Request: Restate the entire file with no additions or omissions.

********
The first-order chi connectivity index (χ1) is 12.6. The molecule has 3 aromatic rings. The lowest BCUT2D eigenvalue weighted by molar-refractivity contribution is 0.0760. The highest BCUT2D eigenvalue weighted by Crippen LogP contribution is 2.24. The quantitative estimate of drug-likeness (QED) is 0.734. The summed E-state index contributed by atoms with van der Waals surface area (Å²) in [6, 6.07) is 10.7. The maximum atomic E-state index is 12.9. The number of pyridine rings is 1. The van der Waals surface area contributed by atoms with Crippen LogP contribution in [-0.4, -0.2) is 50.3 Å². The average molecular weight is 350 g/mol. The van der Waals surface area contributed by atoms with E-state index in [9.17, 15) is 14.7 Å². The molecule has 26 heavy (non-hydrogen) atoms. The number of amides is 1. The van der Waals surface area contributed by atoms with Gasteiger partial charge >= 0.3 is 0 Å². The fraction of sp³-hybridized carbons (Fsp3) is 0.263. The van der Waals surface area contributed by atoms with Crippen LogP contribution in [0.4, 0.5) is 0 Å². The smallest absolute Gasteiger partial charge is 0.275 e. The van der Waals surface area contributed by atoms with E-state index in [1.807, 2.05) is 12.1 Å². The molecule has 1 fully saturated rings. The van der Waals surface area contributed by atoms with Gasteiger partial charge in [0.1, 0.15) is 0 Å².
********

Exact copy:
The first-order chi connectivity index (χ1) is 12.6. The molecule has 3 aromatic rings. The lowest BCUT2D eigenvalue weighted by molar-refractivity contribution is 0.0760. The highest BCUT2D eigenvalue weighted by Crippen LogP contribution is 2.24. The quantitative estimate of drug-likeness (QED) is 0.734. The summed E-state index contributed by atoms with van der Waals surface area (Å²) in [6, 6.07) is 10.7. The maximum atomic E-state index is 12.9. The number of pyridine rings is 1. The van der Waals surface area contributed by atoms with Crippen LogP contribution in [-0.4, -0.2) is 50.3 Å². The average molecular weight is 350 g/mol. The van der Waals surface area contributed by atoms with E-state index in [9.17, 15) is 14.7 Å². The molecule has 26 heavy (non-hydrogen) atoms. The number of amides is 1. The van der Waals surface area contributed by atoms with Gasteiger partial charge >= 0.3 is 0 Å². The fraction of sp³-hybridized carbons (Fsp3) is 0.263. The van der Waals surface area contributed by atoms with Crippen LogP contribution in [0.4, 0.5) is 0 Å². The smallest absolute Gasteiger partial charge is 0.275 e. The van der Waals surface area contributed by atoms with E-state index in [1.807, 2.05) is 12.1 Å². The molecule has 1 fully saturated rings. The van der Waals surface area contributed by atoms with Gasteiger partial charge in [0.1, 0.15) is 0 Å².